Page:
13. Kriel, R.L., L.E. Krach, and C. Jones-Saete, Outcome of children with prolonged unconsciousness and vegetative states. Pediatr Neurol, 1993. 9(5): p. 362-8.
  14. Kriel, R.L., et al., Outcome of severe anoxic/ischemic brain injury in children. Pediatr Neurol, 1994. 10(3): p. 207-12.
  15. Adams, J.H., D.I. Graham, and B. Jennett. The neuropathology of the vegetative state after an acute brain insult. Brain, 2000. 123 (7): p. 1327-1338.
  16. Seshia, S.S., et al., Nontraumatic Coma in Children and Adolescents: Diagnosis and Management. Neurologic Clinics, 2011. 29(4): p. 1007-1043.
  17. Abrams, R.A. and S. Mubarak, Musculoskeletal consequences of near-drowning in children. J Pediatr Orthop, 1991. 11(2): p. 168-75.
  18. Suominen, P.K. and R. Vahatalo, Neurologic long term outcome after drowning in children. Scand J Trauma Resusc Emerg Med, 2012. 20: p. 55.
  19. Chang, T. and A. du Plessis, Neurodiagnostic techniques in neonatal critical care. Curr Neurol Neurosci Rep, 2012. 12(2): p. 145-52.
  20. Chandrasekaran, M., et al., Predictive value of amplitude-integrated EEG (aEEG) after rescue hypothermic neuroprotection for hypoxic ischemic encephalopathy: a meta-analysis. J Perinatol, 2017. 37(6): p. 684-689.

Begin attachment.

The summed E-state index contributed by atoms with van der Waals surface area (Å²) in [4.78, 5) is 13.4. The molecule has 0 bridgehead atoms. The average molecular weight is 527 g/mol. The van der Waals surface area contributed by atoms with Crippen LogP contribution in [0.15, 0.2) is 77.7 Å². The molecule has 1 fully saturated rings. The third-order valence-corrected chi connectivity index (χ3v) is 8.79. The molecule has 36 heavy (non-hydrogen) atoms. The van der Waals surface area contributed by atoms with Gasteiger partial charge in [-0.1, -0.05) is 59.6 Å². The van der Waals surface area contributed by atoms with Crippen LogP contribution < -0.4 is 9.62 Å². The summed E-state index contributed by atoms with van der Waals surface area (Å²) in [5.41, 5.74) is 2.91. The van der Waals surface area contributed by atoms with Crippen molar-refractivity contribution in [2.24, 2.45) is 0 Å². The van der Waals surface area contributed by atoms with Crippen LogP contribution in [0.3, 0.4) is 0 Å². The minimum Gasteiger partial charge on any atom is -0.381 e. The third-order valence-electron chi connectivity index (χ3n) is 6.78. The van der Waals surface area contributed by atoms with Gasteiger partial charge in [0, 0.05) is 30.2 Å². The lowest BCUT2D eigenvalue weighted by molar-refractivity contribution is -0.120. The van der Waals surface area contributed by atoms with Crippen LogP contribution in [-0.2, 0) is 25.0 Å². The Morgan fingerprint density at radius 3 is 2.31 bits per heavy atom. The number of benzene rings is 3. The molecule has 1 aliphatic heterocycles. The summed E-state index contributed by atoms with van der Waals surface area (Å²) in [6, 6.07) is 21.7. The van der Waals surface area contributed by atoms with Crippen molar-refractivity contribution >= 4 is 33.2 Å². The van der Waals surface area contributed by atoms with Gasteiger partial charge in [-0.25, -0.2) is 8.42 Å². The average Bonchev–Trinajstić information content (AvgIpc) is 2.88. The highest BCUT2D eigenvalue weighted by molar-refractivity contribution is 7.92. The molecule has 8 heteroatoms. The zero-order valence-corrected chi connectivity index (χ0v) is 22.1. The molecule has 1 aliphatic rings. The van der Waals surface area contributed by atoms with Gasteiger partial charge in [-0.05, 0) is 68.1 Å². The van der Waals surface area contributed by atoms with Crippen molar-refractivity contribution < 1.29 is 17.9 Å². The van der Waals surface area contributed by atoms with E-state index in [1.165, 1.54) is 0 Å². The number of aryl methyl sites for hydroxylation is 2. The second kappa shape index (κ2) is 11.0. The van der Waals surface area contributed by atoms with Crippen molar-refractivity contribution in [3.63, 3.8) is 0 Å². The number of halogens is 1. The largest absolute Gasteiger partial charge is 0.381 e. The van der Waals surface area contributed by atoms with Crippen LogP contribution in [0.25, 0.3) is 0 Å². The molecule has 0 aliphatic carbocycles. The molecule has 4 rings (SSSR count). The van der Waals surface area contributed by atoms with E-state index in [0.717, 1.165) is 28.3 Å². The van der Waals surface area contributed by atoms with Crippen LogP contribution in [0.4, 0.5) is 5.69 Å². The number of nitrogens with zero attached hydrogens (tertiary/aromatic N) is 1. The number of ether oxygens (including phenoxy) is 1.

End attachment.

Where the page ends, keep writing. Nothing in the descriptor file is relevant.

21. Cheliout-Heraut, F., et al., [Cerebral anoxia in near-drowning of children. The prognostic value of EEG]. Neurophysiol Clin, 1991. 21(2): p. 121-32.
  22. Liauw, L. Hypoxic-Ischemic BI in Young Infants. Ann Acad Med Singapore, 2009. 38: p. 788-794.
  23. Pierro, M.M., et al., Anoxic brain injury following near-drowning in children. Rehabilitation outcome: three case reports. Brain Inj, 2005. 19(13): p. 1147-55.
  24. Levy, D.E., et al., Predicting Outcome from Hypoxic-Ischemic Coma. Jama-Journal of the American Medical Association, 1985. 253(10): p. 1420-1426.
  25. McMahon, M.A., et al. Effects of Amantadine in Children with Impaired Consciousness Caused by Acquired Brain Injury: A Pilot Study. Am J Phys Med Rehabil, 2009. 88(7): p. 525-532.
  26. Kirk K.A., et al. Dysautonomia after pediatric brain injury. Dev Med Child Neurol, 2012. 54: p. 759-764.
  27. Baguley, I.J., et al. Pharmacological management of Dysautonomia following traumatic brain injury. Brain Inj. 2004 18(5): p. 409-417.
  28. Turner, M.S. Early use of intrathecal baclofen in brain injury in pediatric patients. In: Katayama Y. (eds) Neurosurgical Re-Engineering of the Damaged Brain and Spinal Cord. Acta Neurochirurgica Supplements, vol 87; 2003. Springer, Vienna.
  29. Davidson, J.O., et al. Therapeutic Hypothermia for Neonatal Hypoxic-Ischemic Encephalopathy – Where to from Here?. Front Neurol, 2015. 6: 198.
  30. Ostrowski, R.P., et al. Hyperbaric oxygen modalities are differentially effective in distinct brain ischemia models. Med Gas Res, 6(1): p. 39-47.

Original Version of the Topic

Rajashree Srinivasan, MD, Cristina Sanders, DO. Pediatric Anoxic Brain Injury. Original Publication Date: 09/20/2013

Author Disclosure

Andrew Collins, MD
Nothing to Disclose

Priya Bolikal, MD
Nothing to Disclose

SheanHuey Ng, MD
Nothing to Disclose